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Interventions for treatment of COVID-19: Second edition of a living systematic review with meta-analyses and trial sequential analyses (The LIVING Project).
PLoS One. 2021; 16(3):e0248132.Plos

Abstract

BACKGROUND

COVID-19 is a rapidly spreading disease that has caused extensive burden to individuals, families, countries, and the world. Effective treatments of COVID-19 are urgently needed. This is the second edition of a living systematic review of randomized clinical trials assessing the effects of all treatment interventions for participants in all age groups with COVID-19.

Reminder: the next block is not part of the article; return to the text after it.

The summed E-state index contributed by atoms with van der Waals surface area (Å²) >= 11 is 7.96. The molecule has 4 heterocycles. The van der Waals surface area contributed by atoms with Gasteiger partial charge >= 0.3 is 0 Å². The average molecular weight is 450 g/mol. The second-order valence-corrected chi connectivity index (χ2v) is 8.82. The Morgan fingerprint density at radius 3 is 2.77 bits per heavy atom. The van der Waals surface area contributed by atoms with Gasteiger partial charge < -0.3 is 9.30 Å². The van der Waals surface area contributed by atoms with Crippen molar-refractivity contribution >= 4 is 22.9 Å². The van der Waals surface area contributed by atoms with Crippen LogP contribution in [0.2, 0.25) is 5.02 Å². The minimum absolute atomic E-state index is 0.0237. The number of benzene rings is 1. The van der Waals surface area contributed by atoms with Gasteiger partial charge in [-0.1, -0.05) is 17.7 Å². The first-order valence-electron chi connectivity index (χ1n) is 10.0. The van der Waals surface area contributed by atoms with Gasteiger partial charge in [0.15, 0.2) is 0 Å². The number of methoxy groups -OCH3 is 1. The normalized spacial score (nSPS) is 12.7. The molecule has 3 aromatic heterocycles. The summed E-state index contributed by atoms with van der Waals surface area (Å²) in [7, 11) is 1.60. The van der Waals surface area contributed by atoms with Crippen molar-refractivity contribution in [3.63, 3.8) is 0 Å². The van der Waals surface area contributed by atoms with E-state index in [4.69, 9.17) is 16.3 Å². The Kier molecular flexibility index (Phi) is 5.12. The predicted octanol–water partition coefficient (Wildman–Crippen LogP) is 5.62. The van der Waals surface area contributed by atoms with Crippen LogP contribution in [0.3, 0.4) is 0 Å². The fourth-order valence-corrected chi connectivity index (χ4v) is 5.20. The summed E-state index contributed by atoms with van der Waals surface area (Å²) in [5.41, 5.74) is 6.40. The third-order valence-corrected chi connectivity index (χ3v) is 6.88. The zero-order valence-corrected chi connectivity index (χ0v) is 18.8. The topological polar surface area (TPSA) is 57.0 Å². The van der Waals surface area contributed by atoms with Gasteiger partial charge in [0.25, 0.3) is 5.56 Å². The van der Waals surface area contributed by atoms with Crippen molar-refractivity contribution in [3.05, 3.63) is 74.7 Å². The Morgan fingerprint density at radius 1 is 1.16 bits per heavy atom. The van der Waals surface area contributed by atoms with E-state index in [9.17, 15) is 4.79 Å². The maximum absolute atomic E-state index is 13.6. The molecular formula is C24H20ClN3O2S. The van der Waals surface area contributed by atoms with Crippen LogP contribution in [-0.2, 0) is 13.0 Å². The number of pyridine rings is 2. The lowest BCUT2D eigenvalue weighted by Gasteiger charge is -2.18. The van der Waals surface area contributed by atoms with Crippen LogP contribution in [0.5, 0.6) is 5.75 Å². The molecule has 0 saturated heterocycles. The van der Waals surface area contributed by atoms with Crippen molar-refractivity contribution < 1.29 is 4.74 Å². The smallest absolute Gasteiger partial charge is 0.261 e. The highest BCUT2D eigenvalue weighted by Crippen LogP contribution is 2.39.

METHODS AND FINDINGS